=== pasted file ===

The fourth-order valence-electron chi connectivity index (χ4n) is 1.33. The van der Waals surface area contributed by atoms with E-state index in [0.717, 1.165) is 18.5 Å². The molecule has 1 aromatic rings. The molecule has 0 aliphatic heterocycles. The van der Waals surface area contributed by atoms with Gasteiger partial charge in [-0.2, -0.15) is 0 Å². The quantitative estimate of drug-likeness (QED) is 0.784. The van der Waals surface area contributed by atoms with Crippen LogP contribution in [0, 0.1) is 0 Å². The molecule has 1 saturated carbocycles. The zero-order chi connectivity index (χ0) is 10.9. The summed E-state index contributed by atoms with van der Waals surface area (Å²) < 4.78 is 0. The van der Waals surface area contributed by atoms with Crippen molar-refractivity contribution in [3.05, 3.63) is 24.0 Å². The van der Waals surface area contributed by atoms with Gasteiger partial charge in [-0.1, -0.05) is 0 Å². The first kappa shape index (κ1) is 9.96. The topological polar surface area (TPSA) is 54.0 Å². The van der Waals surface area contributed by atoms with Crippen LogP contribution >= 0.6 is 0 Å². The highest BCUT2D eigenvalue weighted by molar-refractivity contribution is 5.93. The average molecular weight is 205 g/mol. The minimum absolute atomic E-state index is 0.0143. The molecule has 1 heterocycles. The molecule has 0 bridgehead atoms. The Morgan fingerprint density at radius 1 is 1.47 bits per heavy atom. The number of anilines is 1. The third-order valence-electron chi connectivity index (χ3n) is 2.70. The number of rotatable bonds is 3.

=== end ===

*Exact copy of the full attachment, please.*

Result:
The fourth-order valence-electron chi connectivity index (χ4n) is 1.33. The van der Waals surface area contributed by atoms with E-state index in [0.717, 1.165) is 18.5 Å². The molecule has 1 aromatic rings. The molecule has 0 aliphatic heterocycles. The van der Waals surface area contributed by atoms with Gasteiger partial charge in [-0.2, -0.15) is 0 Å². The quantitative estimate of drug-likeness (QED) is 0.784. The van der Waals surface area contributed by atoms with Crippen LogP contribution in [0, 0.1) is 0 Å². The molecule has 1 saturated carbocycles. The zero-order chi connectivity index (χ0) is 10.9. The summed E-state index contributed by atoms with van der Waals surface area (Å²) < 4.78 is 0. The van der Waals surface area contributed by atoms with Crippen molar-refractivity contribution in [3.05, 3.63) is 24.0 Å². The van der Waals surface area contributed by atoms with Gasteiger partial charge in [-0.1, -0.05) is 0 Å². The first kappa shape index (κ1) is 9.96. The topological polar surface area (TPSA) is 54.0 Å². The van der Waals surface area contributed by atoms with Crippen LogP contribution >= 0.6 is 0 Å². The highest BCUT2D eigenvalue weighted by molar-refractivity contribution is 5.93. The average molecular weight is 205 g/mol. The minimum absolute atomic E-state index is 0.0143. The molecule has 1 heterocycles. The molecule has 0 bridgehead atoms. The Morgan fingerprint density at radius 1 is 1.47 bits per heavy atom. The number of anilines is 1. The third-order valence-electron chi connectivity index (χ3n) is 2.70. The number of rotatable bonds is 3.